Francesco Stellacci, EPFL, Switzerland
Supramolecular Approaches for Novel Antiviral Therapy
Written by Xun Gong
Viruses are a class of lethal communicable diseases that can have profound impact on the global population. For example, the impact of the first and second world wars is dwarfed by that of the Spanish flu. Treatment of viruses can be divided into prevention and post infection treatment. These treatments can be further divided into three categories:
Antivirals: Approved medication that prevents intracellular viral replication. They work by targeting cell components. Because cellular components do not amplify, the treatment intensity is known.
Virucidal: Drugs that kill viruses. The problem is that these drugs that kill viruses are also cytotoxic. We also need to play the number game based on viral replication number.
Viralstatic: Prevent viral entry to the cell. However, because binding is reversible, dilution would result in reactivation of viral particles. There has been failed clinical trials in this area.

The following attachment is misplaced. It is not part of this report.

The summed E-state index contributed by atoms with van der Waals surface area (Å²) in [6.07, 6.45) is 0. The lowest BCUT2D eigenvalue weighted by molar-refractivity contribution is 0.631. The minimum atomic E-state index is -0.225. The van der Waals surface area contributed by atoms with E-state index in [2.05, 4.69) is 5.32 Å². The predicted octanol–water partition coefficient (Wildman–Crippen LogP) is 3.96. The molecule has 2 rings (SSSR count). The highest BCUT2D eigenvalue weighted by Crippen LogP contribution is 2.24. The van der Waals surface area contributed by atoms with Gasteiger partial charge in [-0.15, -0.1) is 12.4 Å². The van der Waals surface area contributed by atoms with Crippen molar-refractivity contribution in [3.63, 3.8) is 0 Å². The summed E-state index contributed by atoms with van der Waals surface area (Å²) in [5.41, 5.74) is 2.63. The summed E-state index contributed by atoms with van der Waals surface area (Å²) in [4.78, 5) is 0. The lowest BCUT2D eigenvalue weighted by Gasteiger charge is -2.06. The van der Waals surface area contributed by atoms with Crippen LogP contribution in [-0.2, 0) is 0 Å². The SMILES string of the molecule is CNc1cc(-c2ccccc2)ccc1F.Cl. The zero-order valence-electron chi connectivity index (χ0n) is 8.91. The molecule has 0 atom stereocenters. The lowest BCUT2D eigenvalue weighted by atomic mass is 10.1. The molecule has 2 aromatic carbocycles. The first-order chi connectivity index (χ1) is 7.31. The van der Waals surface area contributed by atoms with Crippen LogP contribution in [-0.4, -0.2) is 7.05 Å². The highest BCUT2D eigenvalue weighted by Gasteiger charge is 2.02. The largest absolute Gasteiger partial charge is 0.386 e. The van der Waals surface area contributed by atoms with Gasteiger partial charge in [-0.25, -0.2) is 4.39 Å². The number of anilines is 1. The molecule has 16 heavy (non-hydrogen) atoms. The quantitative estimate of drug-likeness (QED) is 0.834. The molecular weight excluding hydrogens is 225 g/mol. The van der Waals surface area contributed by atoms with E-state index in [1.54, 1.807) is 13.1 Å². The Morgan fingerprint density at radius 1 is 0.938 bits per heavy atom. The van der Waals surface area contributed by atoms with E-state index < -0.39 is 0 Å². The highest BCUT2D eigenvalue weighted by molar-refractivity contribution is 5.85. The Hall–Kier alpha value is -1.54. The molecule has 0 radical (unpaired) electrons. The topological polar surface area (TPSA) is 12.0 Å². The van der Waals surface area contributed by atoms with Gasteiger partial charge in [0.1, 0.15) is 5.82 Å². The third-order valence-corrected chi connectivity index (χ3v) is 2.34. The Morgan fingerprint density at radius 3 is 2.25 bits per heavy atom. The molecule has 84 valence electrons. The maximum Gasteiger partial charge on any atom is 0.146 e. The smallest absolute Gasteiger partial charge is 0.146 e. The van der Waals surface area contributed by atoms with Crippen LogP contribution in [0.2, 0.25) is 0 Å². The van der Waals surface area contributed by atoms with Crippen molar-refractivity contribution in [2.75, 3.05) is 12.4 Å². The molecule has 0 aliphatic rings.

One such example of viralstatic agents is heparin sulfate proteoglycans. Their ability to bind is very conserved between viral types. The Stellacci group first attached sulfate groups to nanoparticles and found that these particles behave viral statically. The binding regions of the virus usually have multiple sites for interaction (5 in the case of papilloma). It is hypothesized that binding multiple regions can create a 100 pN force that can trigger premature viral unpacking, and thus particle destruction. Testing with GFP HIV particles show concentration-dependent decrease of infectability.
Testing wildtype viruses—HSV1, HSV2, HPV—shows the same result, with only sulfate group linker length serving as an important modulatory factor. Through dilution testing, it was shown that the virucidal effect is not dilution-dependent and not reversible. In a culture system, this treatment is shown to be effective for HSV2-infected vaginal tissue. The proposed mechanism from imaging is mechanical bulging of the viral coat causing it to expel the capsid.
Lastly, nanoparticles are not necessary. Cyclodextran with sulfate groups attached with the correct linker length has proven to be equally effective. Animal experiments show mice were cured of respiratory viral infections by spraying 10 ug of drug once in the nose. Scaled up, this would mean 2.5 mg for a 60 kg human.